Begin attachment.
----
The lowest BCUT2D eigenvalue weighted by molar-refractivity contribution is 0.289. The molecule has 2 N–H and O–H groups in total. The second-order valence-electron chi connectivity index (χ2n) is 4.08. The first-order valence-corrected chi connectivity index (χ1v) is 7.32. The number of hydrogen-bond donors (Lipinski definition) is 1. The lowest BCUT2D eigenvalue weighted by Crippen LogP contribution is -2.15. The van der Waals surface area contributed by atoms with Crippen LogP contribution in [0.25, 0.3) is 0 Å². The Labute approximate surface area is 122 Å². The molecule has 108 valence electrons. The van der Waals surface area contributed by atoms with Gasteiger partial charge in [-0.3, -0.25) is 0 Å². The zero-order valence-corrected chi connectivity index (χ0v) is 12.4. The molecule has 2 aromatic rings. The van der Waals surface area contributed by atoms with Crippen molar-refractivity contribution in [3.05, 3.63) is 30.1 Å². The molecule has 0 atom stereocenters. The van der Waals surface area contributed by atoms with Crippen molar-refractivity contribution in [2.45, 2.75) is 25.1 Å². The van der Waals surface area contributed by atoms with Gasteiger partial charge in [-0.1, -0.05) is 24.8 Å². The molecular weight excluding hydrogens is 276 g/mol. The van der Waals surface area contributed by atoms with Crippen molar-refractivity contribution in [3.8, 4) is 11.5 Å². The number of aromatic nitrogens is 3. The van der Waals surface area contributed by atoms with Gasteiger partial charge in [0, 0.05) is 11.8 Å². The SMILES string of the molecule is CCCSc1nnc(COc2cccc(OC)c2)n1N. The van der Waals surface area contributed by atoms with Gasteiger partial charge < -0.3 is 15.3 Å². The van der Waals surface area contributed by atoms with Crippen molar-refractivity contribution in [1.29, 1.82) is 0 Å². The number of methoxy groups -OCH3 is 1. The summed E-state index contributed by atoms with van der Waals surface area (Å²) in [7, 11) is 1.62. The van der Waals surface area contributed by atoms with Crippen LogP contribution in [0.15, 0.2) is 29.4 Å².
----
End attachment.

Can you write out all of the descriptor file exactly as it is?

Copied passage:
The lowest BCUT2D eigenvalue weighted by molar-refractivity contribution is 0.289. The molecule has 2 N–H and O–H groups in total. The second-order valence-electron chi connectivity index (χ2n) is 4.08. The first-order valence-corrected chi connectivity index (χ1v) is 7.32. The number of hydrogen-bond donors (Lipinski definition) is 1. The lowest BCUT2D eigenvalue weighted by Crippen LogP contribution is -2.15. The van der Waals surface area contributed by atoms with Crippen LogP contribution in [0.25, 0.3) is 0 Å². The Labute approximate surface area is 122 Å². The molecule has 108 valence electrons. The van der Waals surface area contributed by atoms with Gasteiger partial charge in [-0.3, -0.25) is 0 Å². The zero-order valence-corrected chi connectivity index (χ0v) is 12.4. The molecule has 2 aromatic rings. The van der Waals surface area contributed by atoms with Crippen molar-refractivity contribution in [3.05, 3.63) is 30.1 Å². The molecule has 0 atom stereocenters. The van der Waals surface area contributed by atoms with Crippen molar-refractivity contribution in [2.45, 2.75) is 25.1 Å². The van der Waals surface area contributed by atoms with Gasteiger partial charge in [-0.1, -0.05) is 24.8 Å². The molecular weight excluding hydrogens is 276 g/mol. The van der Waals surface area contributed by atoms with Crippen molar-refractivity contribution in [3.8, 4) is 11.5 Å². The number of aromatic nitrogens is 3. The van der Waals surface area contributed by atoms with Gasteiger partial charge in [0, 0.05) is 11.8 Å². The SMILES string of the molecule is CCCSc1nnc(COc2cccc(OC)c2)n1N. The van der Waals surface area contributed by atoms with Gasteiger partial charge < -0.3 is 15.3 Å². The van der Waals surface area contributed by atoms with Crippen molar-refractivity contribution in [1.29, 1.82) is 0 Å². The number of methoxy groups -OCH3 is 1. The summed E-state index contributed by atoms with van der Waals surface area (Å²) in [7, 11) is 1.62. The van der Waals surface area contributed by atoms with Crippen LogP contribution in [0.15, 0.2) is 29.4 Å².